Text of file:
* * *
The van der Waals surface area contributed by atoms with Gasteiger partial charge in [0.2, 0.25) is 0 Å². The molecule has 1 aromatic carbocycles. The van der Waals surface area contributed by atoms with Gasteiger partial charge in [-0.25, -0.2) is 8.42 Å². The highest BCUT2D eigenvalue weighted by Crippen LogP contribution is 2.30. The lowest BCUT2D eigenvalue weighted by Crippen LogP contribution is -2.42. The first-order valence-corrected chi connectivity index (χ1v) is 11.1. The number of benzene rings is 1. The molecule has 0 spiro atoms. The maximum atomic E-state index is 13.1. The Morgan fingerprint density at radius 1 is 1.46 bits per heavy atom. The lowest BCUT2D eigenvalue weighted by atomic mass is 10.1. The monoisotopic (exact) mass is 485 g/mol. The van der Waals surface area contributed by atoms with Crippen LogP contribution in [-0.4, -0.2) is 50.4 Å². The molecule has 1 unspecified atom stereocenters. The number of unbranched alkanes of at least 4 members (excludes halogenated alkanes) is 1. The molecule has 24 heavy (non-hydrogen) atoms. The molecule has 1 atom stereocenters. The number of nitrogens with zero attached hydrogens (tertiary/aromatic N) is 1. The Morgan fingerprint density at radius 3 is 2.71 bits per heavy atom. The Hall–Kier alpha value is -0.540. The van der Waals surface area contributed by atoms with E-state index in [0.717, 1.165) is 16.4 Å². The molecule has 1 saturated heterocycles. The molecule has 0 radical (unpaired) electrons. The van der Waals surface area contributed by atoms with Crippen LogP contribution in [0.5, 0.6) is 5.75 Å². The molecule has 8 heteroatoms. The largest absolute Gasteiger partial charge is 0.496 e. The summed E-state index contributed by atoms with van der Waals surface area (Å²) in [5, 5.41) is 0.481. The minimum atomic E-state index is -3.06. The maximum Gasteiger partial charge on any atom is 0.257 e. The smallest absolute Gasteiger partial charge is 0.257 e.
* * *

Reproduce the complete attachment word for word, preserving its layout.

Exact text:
The van der Waals surface area contributed by atoms with Gasteiger partial charge in [0.2, 0.25) is 0 Å². The molecule has 1 aromatic carbocycles. The van der Waals surface area contributed by atoms with Gasteiger partial charge in [-0.25, -0.2) is 8.42 Å². The highest BCUT2D eigenvalue weighted by Crippen LogP contribution is 2.30. The lowest BCUT2D eigenvalue weighted by Crippen LogP contribution is -2.42. The first-order valence-corrected chi connectivity index (χ1v) is 11.1. The number of benzene rings is 1. The molecule has 0 spiro atoms. The maximum atomic E-state index is 13.1. The Morgan fingerprint density at radius 1 is 1.46 bits per heavy atom. The lowest BCUT2D eigenvalue weighted by atomic mass is 10.1. The monoisotopic (exact) mass is 485 g/mol. The van der Waals surface area contributed by atoms with Crippen LogP contribution in [-0.4, -0.2) is 50.4 Å². The molecule has 1 unspecified atom stereocenters. The number of unbranched alkanes of at least 4 members (excludes halogenated alkanes) is 1. The molecule has 24 heavy (non-hydrogen) atoms. The molecule has 1 atom stereocenters. The number of nitrogens with zero attached hydrogens (tertiary/aromatic N) is 1. The Morgan fingerprint density at radius 3 is 2.71 bits per heavy atom. The Hall–Kier alpha value is -0.540. The van der Waals surface area contributed by atoms with E-state index in [0.717, 1.165) is 16.4 Å². The molecule has 1 saturated heterocycles. The molecule has 0 radical (unpaired) electrons. The van der Waals surface area contributed by atoms with Crippen LogP contribution in [0.5, 0.6) is 5.75 Å². The molecule has 8 heteroatoms. The largest absolute Gasteiger partial charge is 0.496 e. The summed E-state index contributed by atoms with van der Waals surface area (Å²) in [5, 5.41) is 0.481. The minimum atomic E-state index is -3.06. The maximum Gasteiger partial charge on any atom is 0.257 e. The smallest absolute Gasteiger partial charge is 0.257 e.